I worry about what others think. I don't like being inconvenienced. I may be addicted to "new" and "more."
And I learned it all while fasting . . . from spending.
This summer I read 7: An Experimental Mutiny Against Excess by Jen Hatmaker. In the book, she shares her experiences in seven different month-long fasts to combat the tug of greed, materialism, and overindulgence on her life. She fasted from food, clothes, spending, media, possessions, waste, and stress.
During her food fast, she stuck to seven foods: chicken, avocado, apples, whole wheat bread, eggs, sweet potatoes, and spinach. Then she chose seven articles of clothing to wear for a month, and spent money at only seven places for a month. She gave away seven items a day for a month, picked up seven green habits for a month, and observed the (seven) "hours of prayer" for a month.
As I read through her honest and funny accounts while I laid on the beach—on vacation—I teetered between full conviction, wanting to start my own fast that day (God has spoken!), to laughing at the prospect of eating only seven foods (absolutely ridiculous!).
With a clearer, post-vacation mind, I decided I definitely needed to fast. I needed a kick in the pants, more clarity in my relationship with God, and an opportunity to grow. And that's what fasting, and other spiritual disciplines, can offer.
I began weighing my options. A food fast? Maybe I could limit myself to 77 foods.
A stress fast? I'm not waking up in the middle of the night for a scripted prayer!
A clothes fast? Two words: cold sweat.
After much deliberation, I decided on a spending fast. I would pay any bills that came in, and I would continue to tithe, but I would only buy things at four places: our local farmer's market, Trader Joe's, Target, and the neighborhood gas station (but only for gas).
Now before you giggle too much at including Target on the list, I did place further spending requirements on myself. Target would be a last resort. If we needed something, the first place to shop for it was the farmer's market. If it wasn''t available there, we could get it at Trader Joe's. And if it still wasn't available there, I could shop at Target. In other words, no going to Target just to shop around for clothes, home decorating, or electronics.
Now I'd like to point out a few things about this fast (because I am still in the midst of it, and I want you to know how much I'm suffering). No Starbucks. No trips to JoAnn Fabrics or Hobby Lobby or any other crafting store to get supplies for that Pinterest project. No waiting until the last minute to fill up the tank (because I probably won't be close to home and my approved gas station). No quick trips to the neighborhood grocery store when I forget an item for a recipe.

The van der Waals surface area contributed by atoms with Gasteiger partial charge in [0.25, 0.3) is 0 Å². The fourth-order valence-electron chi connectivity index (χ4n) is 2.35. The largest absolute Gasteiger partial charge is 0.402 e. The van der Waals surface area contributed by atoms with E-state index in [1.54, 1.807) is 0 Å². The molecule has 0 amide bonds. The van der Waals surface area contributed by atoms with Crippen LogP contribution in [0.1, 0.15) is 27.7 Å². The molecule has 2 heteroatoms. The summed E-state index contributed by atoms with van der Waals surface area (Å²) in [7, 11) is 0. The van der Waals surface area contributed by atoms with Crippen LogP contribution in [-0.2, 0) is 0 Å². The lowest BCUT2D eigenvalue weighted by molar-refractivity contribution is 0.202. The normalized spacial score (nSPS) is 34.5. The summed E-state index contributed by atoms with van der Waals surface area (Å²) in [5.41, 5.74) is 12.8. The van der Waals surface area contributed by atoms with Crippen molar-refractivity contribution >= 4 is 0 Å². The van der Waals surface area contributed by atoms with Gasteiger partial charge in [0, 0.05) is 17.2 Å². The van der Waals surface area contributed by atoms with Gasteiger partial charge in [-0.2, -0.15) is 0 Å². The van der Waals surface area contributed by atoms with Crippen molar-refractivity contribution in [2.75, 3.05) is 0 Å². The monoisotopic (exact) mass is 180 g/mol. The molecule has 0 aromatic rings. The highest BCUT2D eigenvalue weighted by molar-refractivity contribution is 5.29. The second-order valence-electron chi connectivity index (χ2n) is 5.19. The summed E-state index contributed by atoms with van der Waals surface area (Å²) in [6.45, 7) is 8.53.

This fast has caused a deep craving for a specific, local ice cream shop and their incredibly rich, limited-edition, seasonal flavors. I've pouted as I drive past favorite restaurants. I've deleted countless e-mails about sales I "need" to attend. I've missed great sales on things I could actually use. I've had super awkward conversations with people who don't understand what I'm doing. I've realized I can't make some of my favorite recipes because I can't get the ingredients at my approved stores. I've attended a lunch meeting at Potbelly without ordering anything. I have an incredible urge to buy anything from Target that is not food or toiletries. I've been tempted just to get that one little thing that no one will ever know about.
On the other hand, I've made more coffee at home than ever before— locally roasted coffee I bought at the farmer's market. I've found time to read and journal and relax. I've cooked more. I've baked more. I've whipped together odd meals of things we have in the house: yogurt and string cheese and carrot sticks, anyone? I've become familiar with what the farmer's market and Trader Joe's offer. I've eaten more whole grains and whole foods than I have in a long time. I've discovered what I already own. I've invited people over for coffee instead of meeting them at a restaurant. I've rediscovered simplicity.
Most of all, though, it's made space for God, and that's brought clarity. When our routines are jostled, we gain new perspective: Why do I always stop at Starbucks on the way home? Why do I eat out so often? Why do I go to Target three times a week? Why do I buy new items instead of repurposing old ones?
That perspective shift allows space for us to meet with God, for him to show us who we really are, and for us to confess our all-consuming consumerist urges. This clear picture of myself keeps me running back to God, convinced of my desperate need for him.
I've got several days left in this spending fast, and I'll admit I'm reaching a point where I'm tired of it. The novelty has worn off, and the reality has sunk it: this stinks. This stinks because it's hard. This stinks because there are more things I'll have to turn down in the days ahead. This stinks because God's showing me just how sinful and broken I am.
But I've also felt a twinge of hope. God has reminded me that true transformation comes when we allow ourselves to die. The dying hurts. It's painful. But the new life is completely worth it.